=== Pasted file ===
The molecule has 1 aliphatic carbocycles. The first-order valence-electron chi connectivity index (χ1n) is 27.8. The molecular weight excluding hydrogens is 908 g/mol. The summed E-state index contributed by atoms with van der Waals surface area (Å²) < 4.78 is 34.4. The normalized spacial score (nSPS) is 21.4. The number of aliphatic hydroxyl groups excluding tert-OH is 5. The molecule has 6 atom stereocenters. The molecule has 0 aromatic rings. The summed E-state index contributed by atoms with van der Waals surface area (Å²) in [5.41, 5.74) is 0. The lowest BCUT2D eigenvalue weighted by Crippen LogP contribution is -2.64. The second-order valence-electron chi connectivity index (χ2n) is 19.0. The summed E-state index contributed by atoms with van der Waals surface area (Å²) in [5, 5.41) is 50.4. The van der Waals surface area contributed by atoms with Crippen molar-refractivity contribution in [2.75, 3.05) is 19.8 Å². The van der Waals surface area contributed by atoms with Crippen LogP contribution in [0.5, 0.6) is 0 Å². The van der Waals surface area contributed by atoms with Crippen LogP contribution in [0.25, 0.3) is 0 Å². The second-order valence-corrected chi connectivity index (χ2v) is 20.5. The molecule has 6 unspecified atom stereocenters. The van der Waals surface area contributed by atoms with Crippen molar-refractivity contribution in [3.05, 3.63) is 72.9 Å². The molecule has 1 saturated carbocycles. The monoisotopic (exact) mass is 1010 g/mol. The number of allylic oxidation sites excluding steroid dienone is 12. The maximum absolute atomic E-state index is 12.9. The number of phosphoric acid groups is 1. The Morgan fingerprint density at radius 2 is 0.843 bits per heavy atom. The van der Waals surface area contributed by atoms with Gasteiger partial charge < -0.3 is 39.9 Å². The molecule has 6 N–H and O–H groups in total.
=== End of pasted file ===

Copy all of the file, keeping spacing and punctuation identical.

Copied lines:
The molecule has 1 aliphatic carbocycles. The first-order valence-electron chi connectivity index (χ1n) is 27.8. The molecular weight excluding hydrogens is 908 g/mol. The summed E-state index contributed by atoms with van der Waals surface area (Å²) < 4.78 is 34.4. The normalized spacial score (nSPS) is 21.4. The number of aliphatic hydroxyl groups excluding tert-OH is 5. The molecule has 6 atom stereocenters. The molecule has 0 aromatic rings. The summed E-state index contributed by atoms with van der Waals surface area (Å²) in [5.41, 5.74) is 0. The lowest BCUT2D eigenvalue weighted by Crippen LogP contribution is -2.64. The second-order valence-electron chi connectivity index (χ2n) is 19.0. The summed E-state index contributed by atoms with van der Waals surface area (Å²) in [5, 5.41) is 50.4. The van der Waals surface area contributed by atoms with Crippen molar-refractivity contribution in [2.75, 3.05) is 19.8 Å². The van der Waals surface area contributed by atoms with Crippen LogP contribution in [0.5, 0.6) is 0 Å². The van der Waals surface area contributed by atoms with Crippen LogP contribution in [0.25, 0.3) is 0 Å². The second-order valence-corrected chi connectivity index (χ2v) is 20.5. The molecule has 6 unspecified atom stereocenters. The van der Waals surface area contributed by atoms with Crippen molar-refractivity contribution in [3.05, 3.63) is 72.9 Å². The molecule has 1 saturated carbocycles. The monoisotopic (exact) mass is 1010 g/mol. The number of allylic oxidation sites excluding steroid dienone is 12. The maximum absolute atomic E-state index is 12.9. The number of phosphoric acid groups is 1. The Morgan fingerprint density at radius 2 is 0.843 bits per heavy atom. The van der Waals surface area contributed by atoms with Gasteiger partial charge < -0.3 is 39.9 Å². The molecule has 6 N–H and O–H groups in total.